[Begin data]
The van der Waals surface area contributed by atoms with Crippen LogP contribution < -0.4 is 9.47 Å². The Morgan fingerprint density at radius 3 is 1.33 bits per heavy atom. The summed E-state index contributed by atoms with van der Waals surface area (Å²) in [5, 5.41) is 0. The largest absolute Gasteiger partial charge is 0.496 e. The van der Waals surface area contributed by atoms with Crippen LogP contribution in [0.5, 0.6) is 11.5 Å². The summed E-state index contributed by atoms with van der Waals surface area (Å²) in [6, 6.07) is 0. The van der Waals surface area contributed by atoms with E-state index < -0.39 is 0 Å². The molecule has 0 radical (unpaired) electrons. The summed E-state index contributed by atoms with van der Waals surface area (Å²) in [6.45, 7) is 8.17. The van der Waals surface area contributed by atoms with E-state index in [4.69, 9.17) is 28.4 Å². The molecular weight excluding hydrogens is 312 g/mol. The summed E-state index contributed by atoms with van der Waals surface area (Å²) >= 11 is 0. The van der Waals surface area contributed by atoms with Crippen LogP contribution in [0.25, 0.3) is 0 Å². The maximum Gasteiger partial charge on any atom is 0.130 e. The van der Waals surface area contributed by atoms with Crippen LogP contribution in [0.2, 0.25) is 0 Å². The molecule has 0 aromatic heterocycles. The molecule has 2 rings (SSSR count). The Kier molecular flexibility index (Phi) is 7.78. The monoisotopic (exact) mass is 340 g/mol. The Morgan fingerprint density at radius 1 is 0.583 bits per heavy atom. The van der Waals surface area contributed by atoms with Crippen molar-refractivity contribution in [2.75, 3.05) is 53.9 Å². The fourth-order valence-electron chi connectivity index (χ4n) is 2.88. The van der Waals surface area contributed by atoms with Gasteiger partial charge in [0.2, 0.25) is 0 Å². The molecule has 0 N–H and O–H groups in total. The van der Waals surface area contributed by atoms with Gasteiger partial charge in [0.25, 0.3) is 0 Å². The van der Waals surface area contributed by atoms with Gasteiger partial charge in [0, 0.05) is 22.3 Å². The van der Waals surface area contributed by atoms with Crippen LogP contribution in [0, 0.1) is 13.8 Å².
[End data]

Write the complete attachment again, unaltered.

The van der Waals surface area contributed by atoms with Crippen LogP contribution < -0.4 is 9.47 Å². The Morgan fingerprint density at radius 3 is 1.33 bits per heavy atom. The summed E-state index contributed by atoms with van der Waals surface area (Å²) in [5, 5.41) is 0. The largest absolute Gasteiger partial charge is 0.496 e. The van der Waals surface area contributed by atoms with Crippen LogP contribution in [0.5, 0.6) is 11.5 Å². The summed E-state index contributed by atoms with van der Waals surface area (Å²) in [6, 6.07) is 0. The van der Waals surface area contributed by atoms with E-state index < -0.39 is 0 Å². The molecule has 0 radical (unpaired) electrons. The summed E-state index contributed by atoms with van der Waals surface area (Å²) in [6.45, 7) is 8.17. The van der Waals surface area contributed by atoms with E-state index in [4.69, 9.17) is 28.4 Å². The molecular weight excluding hydrogens is 312 g/mol. The summed E-state index contributed by atoms with van der Waals surface area (Å²) >= 11 is 0. The van der Waals surface area contributed by atoms with Crippen LogP contribution in [0.25, 0.3) is 0 Å². The maximum Gasteiger partial charge on any atom is 0.130 e. The van der Waals surface area contributed by atoms with Crippen LogP contribution in [0.2, 0.25) is 0 Å². The molecule has 0 aromatic heterocycles. The molecule has 2 rings (SSSR count). The Kier molecular flexibility index (Phi) is 7.78. The monoisotopic (exact) mass is 340 g/mol. The Morgan fingerprint density at radius 1 is 0.583 bits per heavy atom. The van der Waals surface area contributed by atoms with Crippen molar-refractivity contribution in [2.75, 3.05) is 53.9 Å². The fourth-order valence-electron chi connectivity index (χ4n) is 2.88. The van der Waals surface area contributed by atoms with Gasteiger partial charge in [0.2, 0.25) is 0 Å². The molecule has 0 N–H and O–H groups in total. The van der Waals surface area contributed by atoms with Gasteiger partial charge in [0.25, 0.3) is 0 Å². The van der Waals surface area contributed by atoms with Gasteiger partial charge in [0, 0.05) is 22.3 Å². The van der Waals surface area contributed by atoms with Crippen LogP contribution in [0, 0.1) is 13.8 Å².